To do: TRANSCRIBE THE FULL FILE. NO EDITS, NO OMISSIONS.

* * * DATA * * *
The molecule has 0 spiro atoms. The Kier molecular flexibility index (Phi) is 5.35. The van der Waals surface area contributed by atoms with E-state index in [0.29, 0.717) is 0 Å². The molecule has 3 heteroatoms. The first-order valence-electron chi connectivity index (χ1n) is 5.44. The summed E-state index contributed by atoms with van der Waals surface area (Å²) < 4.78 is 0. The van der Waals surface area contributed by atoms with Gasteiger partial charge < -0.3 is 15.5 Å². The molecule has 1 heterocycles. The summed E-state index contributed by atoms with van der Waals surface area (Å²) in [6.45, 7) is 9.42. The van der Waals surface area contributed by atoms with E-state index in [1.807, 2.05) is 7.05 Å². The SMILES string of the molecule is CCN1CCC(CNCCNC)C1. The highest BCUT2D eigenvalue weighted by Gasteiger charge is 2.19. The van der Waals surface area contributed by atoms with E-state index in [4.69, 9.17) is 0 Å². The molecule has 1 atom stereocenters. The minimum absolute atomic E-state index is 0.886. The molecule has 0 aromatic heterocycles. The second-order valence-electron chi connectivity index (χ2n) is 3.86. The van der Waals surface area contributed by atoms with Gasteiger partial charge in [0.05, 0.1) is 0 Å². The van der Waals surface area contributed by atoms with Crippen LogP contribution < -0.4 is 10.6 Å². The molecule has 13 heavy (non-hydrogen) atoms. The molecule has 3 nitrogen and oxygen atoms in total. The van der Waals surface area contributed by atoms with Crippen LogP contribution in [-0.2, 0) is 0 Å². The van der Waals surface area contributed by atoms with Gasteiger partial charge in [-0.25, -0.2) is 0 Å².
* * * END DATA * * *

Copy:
The molecule has 0 spiro atoms. The Kier molecular flexibility index (Phi) is 5.35. The van der Waals surface area contributed by atoms with E-state index in [0.29, 0.717) is 0 Å². The molecule has 3 heteroatoms. The first-order valence-electron chi connectivity index (χ1n) is 5.44. The summed E-state index contributed by atoms with van der Waals surface area (Å²) < 4.78 is 0. The van der Waals surface area contributed by atoms with Gasteiger partial charge < -0.3 is 15.5 Å². The molecule has 1 heterocycles. The summed E-state index contributed by atoms with van der Waals surface area (Å²) in [6.45, 7) is 9.42. The van der Waals surface area contributed by atoms with E-state index in [1.807, 2.05) is 7.05 Å². The SMILES string of the molecule is CCN1CCC(CNCCNC)C1. The highest BCUT2D eigenvalue weighted by Gasteiger charge is 2.19. The van der Waals surface area contributed by atoms with E-state index in [4.69, 9.17) is 0 Å². The molecule has 1 atom stereocenters. The minimum absolute atomic E-state index is 0.886. The molecule has 0 aromatic heterocycles. The second-order valence-electron chi connectivity index (χ2n) is 3.86. The van der Waals surface area contributed by atoms with Gasteiger partial charge in [0.05, 0.1) is 0 Å². The van der Waals surface area contributed by atoms with Crippen LogP contribution < -0.4 is 10.6 Å². The molecule has 13 heavy (non-hydrogen) atoms. The molecule has 3 nitrogen and oxygen atoms in total. The van der Waals surface area contributed by atoms with Crippen LogP contribution in [-0.2, 0) is 0 Å². The van der Waals surface area contributed by atoms with Gasteiger partial charge in [-0.25, -0.2) is 0 Å².